First person survival horror titles have really come up to the forefront of gaming lately and with titles like Slender, Amnesia & Outlast proving to be pretty darn popular, it’s not surprising that many other developers are queuing up to grab a piece of the action. Well Team Junkfish are one of those very developers and they’ve stepped forward with Monstrum, their own horror title that has recently been Greenlit over on Steam back in March.
• Developer: Team Junkfish
• Publisher: Team Junkfish
• Reviewed on: PC (Win/Steam)
• Also Available On: Mac/Linux
• Release Date: TBC
First off, let me just say that I love the idea of survival horror games. Grabbing all the scary charm of a monster or slasher movie and then dropping fans into that immersive experience for themselves is brilliant, especially when modern movies don’t seem to cut it anymore when it comes to scaring the willies out of an audience (also, watching somebody screaming during a let’s play video is nothing short of genius). That said I hate survival horror titles as I am what some may politely call a wimp; jump scares get me every time, I’m not a fan of gore and really at my age I feel that I am past the point where I should be
crying screaming out like a little girl. That all said I jumped at the chance to redeem myself by being a big boy and playing Monstrum‘s alpha release… I didn’t do well.
Monstrum like the majority other similar titles to the genre stars you off in a spooky atmosphere with very little explanation to what you’re doing there or without warning to what horrors you may find yourself up against. In this case you find your surroundings to be that of an old abandoned ship complete with the dank, musty and rusted that you’d come to expect to find in such an environment.
You begin by walking into the first room in where you acquire your first item in the form of a flashlight, this is something you’re going to need but at the same time use sparingly because of course, battery life is limited. Once you grab this first beacon of hope, you find a note conveniently placed below. These notes are essential in discovering fleshing out the back story on why this ship is no longer in use and much like the pages from Slender, simply walking around and searching room to room for them can be a terrifying experience. Along with notes there are other items you may scavenge along the way to better aid you in your little adventure in investigation; these include glow sticks for those crucial times when your torch dies and then others that you need to find uses for along the way like fire extinguishers.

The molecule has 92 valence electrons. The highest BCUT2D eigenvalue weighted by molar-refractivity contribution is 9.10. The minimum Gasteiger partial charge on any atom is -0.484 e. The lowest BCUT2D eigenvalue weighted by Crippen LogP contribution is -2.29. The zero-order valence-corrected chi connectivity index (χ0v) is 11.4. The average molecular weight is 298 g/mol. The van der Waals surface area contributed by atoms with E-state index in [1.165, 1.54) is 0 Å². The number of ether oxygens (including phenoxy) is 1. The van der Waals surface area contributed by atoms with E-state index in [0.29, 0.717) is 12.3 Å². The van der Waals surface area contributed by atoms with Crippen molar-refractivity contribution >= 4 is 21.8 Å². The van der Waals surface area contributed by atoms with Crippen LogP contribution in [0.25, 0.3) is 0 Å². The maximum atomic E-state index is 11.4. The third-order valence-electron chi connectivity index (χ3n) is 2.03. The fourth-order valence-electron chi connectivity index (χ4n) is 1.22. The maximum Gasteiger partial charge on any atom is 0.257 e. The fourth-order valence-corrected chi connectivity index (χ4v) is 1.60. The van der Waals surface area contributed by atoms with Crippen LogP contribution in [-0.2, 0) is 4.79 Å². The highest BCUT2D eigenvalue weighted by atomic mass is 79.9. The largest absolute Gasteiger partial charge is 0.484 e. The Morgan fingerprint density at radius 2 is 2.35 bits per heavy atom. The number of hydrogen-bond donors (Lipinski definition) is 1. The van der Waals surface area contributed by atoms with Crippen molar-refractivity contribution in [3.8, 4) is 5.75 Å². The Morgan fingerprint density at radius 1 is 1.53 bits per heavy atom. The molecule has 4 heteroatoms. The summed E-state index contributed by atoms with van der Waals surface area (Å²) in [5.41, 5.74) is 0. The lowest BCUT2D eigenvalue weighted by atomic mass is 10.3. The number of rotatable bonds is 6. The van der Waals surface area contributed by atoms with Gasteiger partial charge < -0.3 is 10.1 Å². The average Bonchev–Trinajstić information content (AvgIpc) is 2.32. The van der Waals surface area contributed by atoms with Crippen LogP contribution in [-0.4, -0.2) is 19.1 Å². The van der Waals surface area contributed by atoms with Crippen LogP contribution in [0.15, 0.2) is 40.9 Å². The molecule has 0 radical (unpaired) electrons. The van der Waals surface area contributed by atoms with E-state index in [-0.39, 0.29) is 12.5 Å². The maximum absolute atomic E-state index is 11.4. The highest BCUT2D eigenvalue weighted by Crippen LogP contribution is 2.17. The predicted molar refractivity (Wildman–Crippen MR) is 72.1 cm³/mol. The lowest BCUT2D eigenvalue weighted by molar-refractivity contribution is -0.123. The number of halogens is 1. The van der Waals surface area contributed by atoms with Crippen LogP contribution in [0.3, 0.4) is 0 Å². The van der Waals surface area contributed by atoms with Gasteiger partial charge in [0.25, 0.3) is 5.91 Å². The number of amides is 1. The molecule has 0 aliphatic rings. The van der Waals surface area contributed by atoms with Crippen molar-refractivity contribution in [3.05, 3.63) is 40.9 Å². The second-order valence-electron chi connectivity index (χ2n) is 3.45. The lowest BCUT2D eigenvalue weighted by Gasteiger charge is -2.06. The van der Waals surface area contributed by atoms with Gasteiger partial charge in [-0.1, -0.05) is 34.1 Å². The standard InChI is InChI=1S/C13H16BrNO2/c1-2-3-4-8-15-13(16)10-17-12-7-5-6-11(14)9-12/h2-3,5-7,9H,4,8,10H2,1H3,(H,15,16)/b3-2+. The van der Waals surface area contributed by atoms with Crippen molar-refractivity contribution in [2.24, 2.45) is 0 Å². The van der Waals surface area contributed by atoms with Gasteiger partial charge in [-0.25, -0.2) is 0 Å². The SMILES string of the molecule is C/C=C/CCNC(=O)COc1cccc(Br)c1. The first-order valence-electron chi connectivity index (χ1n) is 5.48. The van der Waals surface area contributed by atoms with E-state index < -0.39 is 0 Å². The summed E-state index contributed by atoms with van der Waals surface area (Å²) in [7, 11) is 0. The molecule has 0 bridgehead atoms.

Now when searching for items and clues you need to explore the ships various deck, checking out new rooms and opening lockers. While you’re creeping around playing detective however, you are the whole time being pursued by monsters. Apparently there are three of these guys you need to watch out for but me being a bit rubbish, only ever encountered the one (again and again). So an easy solution would be to search rooms quickly and make sure to move around to different areas you’d think? So did I until I found out that these monsters are attracted by sound and boy is it hard to stay quiet while playing Monstrum (my own wimpish sobbing and yelling aside).
So the problem – as you’d expect walking round an old abandoned ship, is that everything makes noise. Open a door, search a rusted locker, walk, run, climbing stairs, anything and everything will attract these beasties. There are even motion detector alarms to watch out for in the corridors; if you walk in front of them they beep and if you dwell then they’ll sound an alarm. In my first play through I’d walked out into plain sight of a camera thinking “oh what’s this?” before being confronted by what I can only describe as some kind of flaming Gollum .
You have to be so cautious in your movement and weary of your surroundings when playing Monstrum, because once you’re dead the game is over and you have to start from the beginning again. It’s that threat of perma-death that keeps you on your toes, for fear of losing all of your precious pages. However if you don’t find the idea of a one life and out type of system challenging enough (you sadist), then how about procedurally-generated level to explore? That’s right, each time you play though Monstrum no play through is the same.
Another interesting feature is the support of Oculus Rift headsets, not being able to try this VR mode for myself was a bit of a disappointment as I really like the idea of
having a heart attack truly losing myself in this game’s creepy atmosphere and getting that truly terrifying experience. The idea of using a VR setup for running away from predators whilst looking back over my shoulder and hiding under furniture or inside a locker, then peeking out to see if the coast is clear really both appeals and terrifies me.
At present Monstrum is in alpha so the version I got my hands on was a great start but still has a way to go yet. Controller support for one was not yet included, which for me is a disadvantage as I’ve only just joined the ‘master race’ of PC gaming. However what I did get to play I enjoyed, even if it did leave me curled in the fetal position on the floor as a blubbering mess.